Skin responses to UV radiation is better described by the Fitzpatrick’s Skin phototypes classification, which ranges from Type I to Type VI, with Type I having the greatest likelihood of sunburn while Type VI has the least likelihood of having sunburn.

Important Note: The Fitzpatrick’s Skin Phototypes

  • Type I: Pale white skin – does not tan and burns easily
  • Type II: White skin – tans with difficulty and burns easily
  • Type III: White skin – tans easily but may burn
  • Type IV: Light brown/olive skin – tans easily and hardly burns
  • Type V: Brown skin – tans easily and usually does not burn
  • Type VI: Black skin – becomes darker with UV radiation and very unlikely to burn

Cause #2: Age

Skin responses to sun is also affected by one’s age, as adults older than sixty and children younger than six have more possibility of sunburn than others.

Cause #3: UV Intensity

According to UV Index, the danger of getting sunburn at a particular location and a given time contributes to sunburn.  Factors responsible for this includes:

  • Time of the day: In many areas, the sun has its strongest rays between the hours of 10am and 4pm.
  • Season of the year: Severe sunburn may be caused by the position of the sun in the late spring and early summer.
  • Proximity to the equator (latitude): The closer a region is to the equator, the more exposure to direct sunlight they get.
  • Cloud cover: UV to some extent is blocked by clouds; on a cloudy day however, a momentous percentage of sun’s harmful UV radiation can still bypass the clouds.
  • Altitude: At a higher altitude, the possibility of getting burnt is higher, as there is less of earth’s atmosphere to block the sunlight. It is a fact that for every 1000 feet gain in elevation, UV exposure increases by about 4% (305m).
  • Proximity to reflective surface: Reflective surfaces such as water, concrete, sand, snow and ice potentially reflects sun’s rays which results in sunburns.

Cause #4: General Tanning Affinity

Sun tan naturally builds up in some individuals as a form of protective mechanism against sunlight. This, however, is seen as desirable by most people in the Western world.

As a result of this, there is a great rise in exposure to UV radiation from direct sunlight as well as tanning lamps. It is medically confirmed that sunburns associated with indoor tanning can cause severe damage to the skin and the skin cells (NCBI).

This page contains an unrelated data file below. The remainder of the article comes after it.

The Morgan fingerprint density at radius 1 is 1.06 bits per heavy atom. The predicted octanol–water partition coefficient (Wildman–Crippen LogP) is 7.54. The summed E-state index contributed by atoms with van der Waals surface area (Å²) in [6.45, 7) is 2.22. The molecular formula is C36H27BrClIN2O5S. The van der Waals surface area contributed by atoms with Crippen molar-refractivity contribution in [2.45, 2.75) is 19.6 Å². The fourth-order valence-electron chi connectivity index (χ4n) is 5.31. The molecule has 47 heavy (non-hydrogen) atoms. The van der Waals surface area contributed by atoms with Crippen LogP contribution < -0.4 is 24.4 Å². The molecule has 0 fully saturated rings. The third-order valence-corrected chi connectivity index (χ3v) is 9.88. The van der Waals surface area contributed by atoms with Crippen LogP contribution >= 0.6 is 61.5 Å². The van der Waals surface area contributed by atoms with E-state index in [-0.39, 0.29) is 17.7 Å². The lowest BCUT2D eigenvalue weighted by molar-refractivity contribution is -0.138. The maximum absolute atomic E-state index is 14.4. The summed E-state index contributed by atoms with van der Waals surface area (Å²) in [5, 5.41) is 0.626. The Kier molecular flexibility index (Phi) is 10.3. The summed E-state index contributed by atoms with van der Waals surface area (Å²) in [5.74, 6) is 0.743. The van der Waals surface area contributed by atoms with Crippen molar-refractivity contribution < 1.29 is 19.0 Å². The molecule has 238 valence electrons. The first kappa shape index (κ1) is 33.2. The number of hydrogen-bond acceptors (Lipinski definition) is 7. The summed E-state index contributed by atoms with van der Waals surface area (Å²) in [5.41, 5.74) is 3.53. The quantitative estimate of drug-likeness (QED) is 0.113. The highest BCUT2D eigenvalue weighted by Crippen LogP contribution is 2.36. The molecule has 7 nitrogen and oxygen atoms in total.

It is therefore advised by the World Health Organization and many other medical bodies that artificial UV sources e.g. tanning beds should be avoided and suntans are not recommended as form of sun protection.

Cause #5: Ozone Depletion

In comparison to previous decades, the severity of sunburn and harshness of sunlight has increased recently, partly due to the damage of atmosphere’s ozone layer.

The depletion of ozone layer by 4% has led to 4% increase in sunburn in some areas, especially the southern hemisphere.

Cause #6: Genetic Conditions

There are certain genetic conditions that raises one’s defenselessness to sunburn and in later stages, cancer.

Xeroderma Pigmentosum is an example of such. These genetic disorders are caused by some shortcomings in the DNA repair mechanisms which as a result reduce the ability to repair DNA that has been damaged by UV radiation.


How to Prevent Sunburn: 7 Practical Tips

How to prevent sunburn

Tip #1: Sunscreen with proper SPF

Go for a sunscreen product with good SPF (sun protection factor) measures, as SPF is capable of protecting the skin from UVB rays. Sunscreen products with SPF 15 usually protect the skin from sunburn 15 times longer than when not using it.

It is recommended that you use a sunscreen with at least SPF 15 if you are only looking forward to stay in the sun for a short period of time, however, if you plan to stay long in the sun a stronger sunscreen e.g. SPF 30 is a healthier option. On the other hand, for a pale sensitive skin, it’s best to use a sunscreen with at SPF 50.

Tip #2: Avoid sunlight during its peak hours

According to studies, it is revealed that the sun’s UV rays are very powerful between 10 am and 4 pm; and it is during this period that you are at a very great risk of getting sunburn. As a result, staying indoors during these hours will help you avoid the harmful sun rays.

It is good you plan and program your outdoor activities so that it doesn’t fall under these hours. If you must go outside during these periods, then, make sure you do not stay out for too long.

In order for you to determine the intensity of the sun’s UV rays, pay close attention to your shadow when under sun – when your shadow is longer than you are, then UV exposure is low, but if your shadow is shorter, it means UV exposure is high and you should seek shade.

Tip #3: Avoid base tan